WASHINGTON -- The Federal Reserve staged another pre-emptive strike against a potential economic slowdown yesterday, cutting short-term interest rates by a quarter percentage point to the lowest level in almost two years.
After a half-percentage-point cut in September, the central bank continued its attack against the prospect of more economic damage from a severe housing correction that has put financial markets in turmoil, largely because of a surfeit of subprime mortgages to marginally qualified borrowers.
It was a Halloween treat for financial markets, which moved strongly upward at the end of the day, with the Dow Jones industrial average climbing 137.54 points.
The Fed gave Wall Street just what it had expected. And the move also will help many Americans with adjustable-rate mortgages get a slightly better deal when their rates are reset in coming months.
The Fed reduced its benchmark federal funds rate, the rate that banks charge each other for borrowing, from 4.75 to 4.5 percent, meaning that short-term interest rates are now three-quarters of 1 percent lower than they were before its September meeting. In coming months, these cuts could stimulate the economy.
But with the move, Chairman Ben S. Bernanke's central bank also indicated that a pause in rate-cutting is likely at its meeting next month.
This signal came in two ways. First, it said that inflation risks now are about the same as recession risks, a sign that it wants to keep its eye on rising prices with oil at more than $90 a barrel. And, Thomas Hoenig, president of the Kansas City Federal Reserve Bank, dissented, a rare move on monetary policy decisions.
To Diane Swonk, an economist at Chicago's Mesirow Financial, the dissent "indicated the debate was fairly heated and the consensus was difficult to get," even though the vote was 9-1 in favor of a rate cut. And that could foreshadow more dissension in future meetings.
Though a government report showed yesterday that the economy moved up strongly in the third quarter, rising at an annual rate of 3.9 percent, many economists believe the fourth quarter and the first quarter of next year could bring about much slower growth because of lingering problems in the housing sector.
The Federal Open Market Committee, the Fed's policymaking arm, indicated that "it was taking a little bit of an insurance policy against a worse-case scenario," meaning a recession, said Carl Tannenbaum, chief economist at Chicago's LaSalle Bank.
David Wyss, chief economist at Standard & Poor's, the credit-rating firm, said the economic growth could taper off in the fourth quarter of this year and the first quarter of next year to as low as 1.5 percent. The housing market is still weak, Wyss said, and concerns are rising about the strength of the manufacturing sector.
In its statement, the FOMC said that "the pace of economic expansion will likely slow in the near term, partly reflecting the intensification of the housing correction." It added that its action "should help forestall some of the adverse effects on the broader economy that might otherwise arise from the disruptions in financial markets and promote moderate growth over time."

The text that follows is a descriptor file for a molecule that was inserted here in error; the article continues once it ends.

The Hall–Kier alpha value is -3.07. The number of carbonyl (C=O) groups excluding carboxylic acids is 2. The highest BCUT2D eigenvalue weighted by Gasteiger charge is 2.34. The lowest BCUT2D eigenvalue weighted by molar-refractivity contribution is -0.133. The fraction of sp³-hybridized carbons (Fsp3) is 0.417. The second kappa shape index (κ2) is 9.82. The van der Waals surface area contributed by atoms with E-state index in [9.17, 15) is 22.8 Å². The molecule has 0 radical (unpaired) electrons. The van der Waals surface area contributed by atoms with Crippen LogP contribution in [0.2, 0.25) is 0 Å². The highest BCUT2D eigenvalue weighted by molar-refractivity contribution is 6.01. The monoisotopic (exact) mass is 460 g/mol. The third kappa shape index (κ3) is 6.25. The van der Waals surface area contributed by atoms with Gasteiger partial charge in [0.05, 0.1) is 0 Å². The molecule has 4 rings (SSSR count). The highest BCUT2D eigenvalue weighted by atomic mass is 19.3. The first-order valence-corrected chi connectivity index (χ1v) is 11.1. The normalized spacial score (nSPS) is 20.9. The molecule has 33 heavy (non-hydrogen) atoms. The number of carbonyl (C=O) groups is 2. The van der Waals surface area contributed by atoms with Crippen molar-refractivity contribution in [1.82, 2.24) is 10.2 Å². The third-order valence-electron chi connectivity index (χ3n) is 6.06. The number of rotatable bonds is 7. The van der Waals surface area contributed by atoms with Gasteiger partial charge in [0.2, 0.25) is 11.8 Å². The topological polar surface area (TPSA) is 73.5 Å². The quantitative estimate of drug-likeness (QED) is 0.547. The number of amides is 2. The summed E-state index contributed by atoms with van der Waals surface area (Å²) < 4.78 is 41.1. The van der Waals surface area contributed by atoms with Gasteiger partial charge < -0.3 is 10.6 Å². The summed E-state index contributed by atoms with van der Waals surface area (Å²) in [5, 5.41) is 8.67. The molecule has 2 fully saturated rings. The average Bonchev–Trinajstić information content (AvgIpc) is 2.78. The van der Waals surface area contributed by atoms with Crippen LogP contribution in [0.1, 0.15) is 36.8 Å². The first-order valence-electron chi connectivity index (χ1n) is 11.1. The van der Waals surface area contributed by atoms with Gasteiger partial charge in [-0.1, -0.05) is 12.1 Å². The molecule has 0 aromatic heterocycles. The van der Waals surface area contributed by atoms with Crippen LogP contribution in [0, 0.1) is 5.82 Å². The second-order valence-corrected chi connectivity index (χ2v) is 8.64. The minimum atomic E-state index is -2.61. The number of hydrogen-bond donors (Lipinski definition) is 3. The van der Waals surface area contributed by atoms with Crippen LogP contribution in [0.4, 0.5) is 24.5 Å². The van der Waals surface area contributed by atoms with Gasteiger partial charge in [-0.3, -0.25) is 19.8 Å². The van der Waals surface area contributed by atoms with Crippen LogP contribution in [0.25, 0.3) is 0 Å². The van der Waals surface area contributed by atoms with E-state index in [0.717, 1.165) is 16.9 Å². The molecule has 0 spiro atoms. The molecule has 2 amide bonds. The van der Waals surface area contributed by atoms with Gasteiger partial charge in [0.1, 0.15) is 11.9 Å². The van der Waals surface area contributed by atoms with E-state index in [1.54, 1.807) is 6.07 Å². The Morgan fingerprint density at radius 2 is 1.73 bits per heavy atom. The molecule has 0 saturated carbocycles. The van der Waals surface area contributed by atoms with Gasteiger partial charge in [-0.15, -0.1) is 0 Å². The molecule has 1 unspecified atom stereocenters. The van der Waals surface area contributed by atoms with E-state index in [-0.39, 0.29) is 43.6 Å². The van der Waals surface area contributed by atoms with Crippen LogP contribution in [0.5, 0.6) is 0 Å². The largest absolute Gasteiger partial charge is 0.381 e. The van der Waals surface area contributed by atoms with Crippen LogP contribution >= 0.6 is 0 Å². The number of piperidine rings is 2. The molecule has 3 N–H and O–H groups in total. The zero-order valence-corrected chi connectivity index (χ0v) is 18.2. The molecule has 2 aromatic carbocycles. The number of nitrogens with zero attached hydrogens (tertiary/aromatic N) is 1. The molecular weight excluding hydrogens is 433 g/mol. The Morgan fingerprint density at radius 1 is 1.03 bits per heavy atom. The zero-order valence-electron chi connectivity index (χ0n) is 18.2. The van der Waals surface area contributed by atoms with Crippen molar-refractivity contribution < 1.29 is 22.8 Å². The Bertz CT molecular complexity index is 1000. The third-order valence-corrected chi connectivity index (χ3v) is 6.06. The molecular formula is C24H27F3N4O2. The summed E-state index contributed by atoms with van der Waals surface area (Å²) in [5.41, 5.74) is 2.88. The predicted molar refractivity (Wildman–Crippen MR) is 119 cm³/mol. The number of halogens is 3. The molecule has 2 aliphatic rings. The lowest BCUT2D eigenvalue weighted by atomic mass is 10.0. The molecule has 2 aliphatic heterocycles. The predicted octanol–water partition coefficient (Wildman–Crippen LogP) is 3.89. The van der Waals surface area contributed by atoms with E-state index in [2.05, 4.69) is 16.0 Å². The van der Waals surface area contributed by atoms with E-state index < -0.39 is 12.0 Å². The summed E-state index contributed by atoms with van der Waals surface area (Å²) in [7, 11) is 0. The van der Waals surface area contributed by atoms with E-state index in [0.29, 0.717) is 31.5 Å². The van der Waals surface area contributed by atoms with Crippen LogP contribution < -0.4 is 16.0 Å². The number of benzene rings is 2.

The central bank seemed slightly less worried about a credit crunch that developed in late summer. Then, many companies found it hard to borrow funds for short-term operations because of a surplus of securities backed by subprime mortgages. "Economic growth was solid in the third quarter, and strains in the financial markets have eased somewhat on balance," the central bank said in trying to reassure financial markets.
The current economic situation is turning into a major test for Bernanke, who took over the chairman's job from Alan Greenspan last year and is grappling with one of the most complex economic problems in recent times. After being accused of waiting too long to address the rising turmoil in financial markets, he moved swiftly to pump more money into the economy and reduce interest rates.
The federal funds rate is now at the lowest rate since Jan. 31, 2006. The central bank also reduced its discount rate, the rate it charges financial institutions for direct borrowing from the Federal Reserve, to 5 percent.
Clearly the Fed was looking several months ahead when it made its decision. The Commerce Department earlier in the day reported the 3.9 percent rise in third-quarter growth, as measured by gross domestic product, the output of the nation's goods and services.
Now, a key question is whether the central bank has reached what economists call a "neutral" interest rate, the rate that theoretically permits solid economic growth without inflation. Many analysts say that the Fed is close to neutral at 4.5 percent, although some believe that it could go lower.
"We now expect the Fed to hold at 4.5 percent through 2008, or until it gets convincing economic data either of accelerating inflation or weaker economic growth than is expected," said Scott Anderson, senior economist at the Wells Fargo economics unit.
William Neikirk writes for the Chicago Tribune.